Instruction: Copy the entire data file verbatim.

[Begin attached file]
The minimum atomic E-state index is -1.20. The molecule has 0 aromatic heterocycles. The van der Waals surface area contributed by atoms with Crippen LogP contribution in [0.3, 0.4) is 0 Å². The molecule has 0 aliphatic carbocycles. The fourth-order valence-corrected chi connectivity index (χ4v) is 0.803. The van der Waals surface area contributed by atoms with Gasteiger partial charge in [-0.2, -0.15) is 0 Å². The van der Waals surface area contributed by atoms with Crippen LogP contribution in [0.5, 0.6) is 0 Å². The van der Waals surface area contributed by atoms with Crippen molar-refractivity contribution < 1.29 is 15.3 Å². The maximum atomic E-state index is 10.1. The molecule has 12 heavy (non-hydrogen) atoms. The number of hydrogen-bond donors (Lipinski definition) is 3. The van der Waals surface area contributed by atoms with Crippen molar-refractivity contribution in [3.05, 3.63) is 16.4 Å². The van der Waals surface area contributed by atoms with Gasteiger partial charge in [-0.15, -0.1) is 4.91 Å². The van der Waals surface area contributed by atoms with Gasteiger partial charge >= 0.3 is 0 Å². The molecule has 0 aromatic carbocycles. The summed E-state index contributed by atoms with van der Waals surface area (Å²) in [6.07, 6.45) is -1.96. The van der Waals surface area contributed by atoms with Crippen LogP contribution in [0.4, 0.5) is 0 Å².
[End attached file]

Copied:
The minimum atomic E-state index is -1.20. The molecule has 0 aromatic heterocycles. The van der Waals surface area contributed by atoms with Crippen LogP contribution in [0.3, 0.4) is 0 Å². The molecule has 0 aliphatic carbocycles. The fourth-order valence-corrected chi connectivity index (χ4v) is 0.803. The van der Waals surface area contributed by atoms with Gasteiger partial charge in [-0.2, -0.15) is 0 Å². The van der Waals surface area contributed by atoms with Crippen LogP contribution in [0.5, 0.6) is 0 Å². The van der Waals surface area contributed by atoms with Crippen molar-refractivity contribution < 1.29 is 15.3 Å². The maximum atomic E-state index is 10.1. The molecule has 12 heavy (non-hydrogen) atoms. The number of hydrogen-bond donors (Lipinski definition) is 3. The van der Waals surface area contributed by atoms with Crippen molar-refractivity contribution in [3.05, 3.63) is 16.4 Å². The van der Waals surface area contributed by atoms with Gasteiger partial charge in [-0.15, -0.1) is 4.91 Å². The van der Waals surface area contributed by atoms with Gasteiger partial charge >= 0.3 is 0 Å². The molecule has 0 aromatic carbocycles. The summed E-state index contributed by atoms with van der Waals surface area (Å²) in [6.07, 6.45) is -1.96. The van der Waals surface area contributed by atoms with Crippen LogP contribution in [0.4, 0.5) is 0 Å².